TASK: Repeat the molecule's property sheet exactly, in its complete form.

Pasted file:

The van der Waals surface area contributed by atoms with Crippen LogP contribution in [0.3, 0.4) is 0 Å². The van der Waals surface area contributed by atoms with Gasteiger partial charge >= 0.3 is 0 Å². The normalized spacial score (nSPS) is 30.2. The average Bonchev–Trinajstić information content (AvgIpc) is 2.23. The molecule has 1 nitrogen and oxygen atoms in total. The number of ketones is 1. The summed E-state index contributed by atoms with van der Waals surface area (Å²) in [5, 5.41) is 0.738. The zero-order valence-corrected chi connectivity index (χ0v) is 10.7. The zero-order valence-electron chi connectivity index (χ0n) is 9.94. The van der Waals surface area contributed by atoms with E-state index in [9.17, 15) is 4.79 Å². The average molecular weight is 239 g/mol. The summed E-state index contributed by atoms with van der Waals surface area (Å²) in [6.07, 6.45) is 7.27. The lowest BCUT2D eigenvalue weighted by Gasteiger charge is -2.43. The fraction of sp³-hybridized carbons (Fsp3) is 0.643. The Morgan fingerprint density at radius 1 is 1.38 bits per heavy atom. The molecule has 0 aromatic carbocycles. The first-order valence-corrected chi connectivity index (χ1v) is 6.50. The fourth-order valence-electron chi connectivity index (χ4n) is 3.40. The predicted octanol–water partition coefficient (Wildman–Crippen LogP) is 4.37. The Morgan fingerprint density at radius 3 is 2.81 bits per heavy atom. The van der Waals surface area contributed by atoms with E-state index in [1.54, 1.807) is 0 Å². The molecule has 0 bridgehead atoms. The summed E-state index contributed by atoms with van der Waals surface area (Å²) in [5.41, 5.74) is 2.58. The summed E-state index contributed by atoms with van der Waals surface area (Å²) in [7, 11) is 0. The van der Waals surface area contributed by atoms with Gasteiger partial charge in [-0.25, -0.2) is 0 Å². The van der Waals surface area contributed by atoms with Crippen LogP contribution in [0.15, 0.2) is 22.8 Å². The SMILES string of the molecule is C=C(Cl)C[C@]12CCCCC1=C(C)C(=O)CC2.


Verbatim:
The van der Waals surface area contributed by atoms with Crippen LogP contribution in [0.3, 0.4) is 0 Å². The van der Waals surface area contributed by atoms with Gasteiger partial charge >= 0.3 is 0 Å². The normalized spacial score (nSPS) is 30.2. The average Bonchev–Trinajstić information content (AvgIpc) is 2.23. The molecule has 1 nitrogen and oxygen atoms in total. The number of ketones is 1. The summed E-state index contributed by atoms with van der Waals surface area (Å²) in [5, 5.41) is 0.738. The zero-order valence-corrected chi connectivity index (χ0v) is 10.7. The zero-order valence-electron chi connectivity index (χ0n) is 9.94. The van der Waals surface area contributed by atoms with E-state index in [9.17, 15) is 4.79 Å². The average molecular weight is 239 g/mol. The summed E-state index contributed by atoms with van der Waals surface area (Å²) in [6.07, 6.45) is 7.27. The lowest BCUT2D eigenvalue weighted by Gasteiger charge is -2.43. The fraction of sp³-hybridized carbons (Fsp3) is 0.643. The Morgan fingerprint density at radius 1 is 1.38 bits per heavy atom. The molecule has 0 aromatic carbocycles. The first-order valence-corrected chi connectivity index (χ1v) is 6.50. The fourth-order valence-electron chi connectivity index (χ4n) is 3.40. The predicted octanol–water partition coefficient (Wildman–Crippen LogP) is 4.37. The Morgan fingerprint density at radius 3 is 2.81 bits per heavy atom. The van der Waals surface area contributed by atoms with E-state index in [1.54, 1.807) is 0 Å². The molecule has 0 bridgehead atoms. The summed E-state index contributed by atoms with van der Waals surface area (Å²) in [5.41, 5.74) is 2.58. The summed E-state index contributed by atoms with van der Waals surface area (Å²) in [7, 11) is 0. The van der Waals surface area contributed by atoms with Gasteiger partial charge in [-0.25, -0.2) is 0 Å². The van der Waals surface area contributed by atoms with Crippen LogP contribution in [0.15, 0.2) is 22.8 Å². The SMILES string of the molecule is C=C(Cl)C[C@]12CCCCC1=C(C)C(=O)CC2.